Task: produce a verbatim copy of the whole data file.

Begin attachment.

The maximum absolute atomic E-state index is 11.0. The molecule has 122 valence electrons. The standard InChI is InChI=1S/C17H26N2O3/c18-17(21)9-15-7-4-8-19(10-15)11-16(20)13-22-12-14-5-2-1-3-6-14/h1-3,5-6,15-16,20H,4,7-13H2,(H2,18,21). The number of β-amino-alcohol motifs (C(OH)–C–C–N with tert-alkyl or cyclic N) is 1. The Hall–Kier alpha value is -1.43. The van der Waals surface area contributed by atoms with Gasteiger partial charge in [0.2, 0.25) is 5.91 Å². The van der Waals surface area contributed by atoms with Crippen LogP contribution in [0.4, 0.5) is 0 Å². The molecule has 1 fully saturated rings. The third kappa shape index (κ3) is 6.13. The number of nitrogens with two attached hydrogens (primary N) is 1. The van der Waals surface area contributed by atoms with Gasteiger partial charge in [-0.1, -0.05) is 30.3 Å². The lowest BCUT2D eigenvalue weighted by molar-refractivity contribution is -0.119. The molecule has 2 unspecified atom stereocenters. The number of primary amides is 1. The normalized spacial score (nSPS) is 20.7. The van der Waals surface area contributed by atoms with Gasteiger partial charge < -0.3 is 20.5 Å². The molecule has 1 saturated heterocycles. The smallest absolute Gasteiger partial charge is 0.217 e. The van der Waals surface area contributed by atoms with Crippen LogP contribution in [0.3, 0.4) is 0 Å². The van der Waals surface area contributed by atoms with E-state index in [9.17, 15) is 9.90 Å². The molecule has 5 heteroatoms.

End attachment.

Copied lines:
The maximum absolute atomic E-state index is 11.0. The molecule has 122 valence electrons. The standard InChI is InChI=1S/C17H26N2O3/c18-17(21)9-15-7-4-8-19(10-15)11-16(20)13-22-12-14-5-2-1-3-6-14/h1-3,5-6,15-16,20H,4,7-13H2,(H2,18,21). The number of β-amino-alcohol motifs (C(OH)–C–C–N with tert-alkyl or cyclic N) is 1. The Hall–Kier alpha value is -1.43. The van der Waals surface area contributed by atoms with Gasteiger partial charge in [0.2, 0.25) is 5.91 Å². The van der Waals surface area contributed by atoms with Crippen LogP contribution in [0.4, 0.5) is 0 Å². The molecule has 1 fully saturated rings. The third kappa shape index (κ3) is 6.13. The number of nitrogens with two attached hydrogens (primary N) is 1. The van der Waals surface area contributed by atoms with Gasteiger partial charge in [-0.1, -0.05) is 30.3 Å². The lowest BCUT2D eigenvalue weighted by molar-refractivity contribution is -0.119. The molecule has 2 unspecified atom stereocenters. The number of primary amides is 1. The normalized spacial score (nSPS) is 20.7. The van der Waals surface area contributed by atoms with Gasteiger partial charge < -0.3 is 20.5 Å². The molecule has 1 saturated heterocycles. The smallest absolute Gasteiger partial charge is 0.217 e. The van der Waals surface area contributed by atoms with Crippen LogP contribution in [0.3, 0.4) is 0 Å². The van der Waals surface area contributed by atoms with E-state index in [9.17, 15) is 9.90 Å². The molecule has 5 heteroatoms.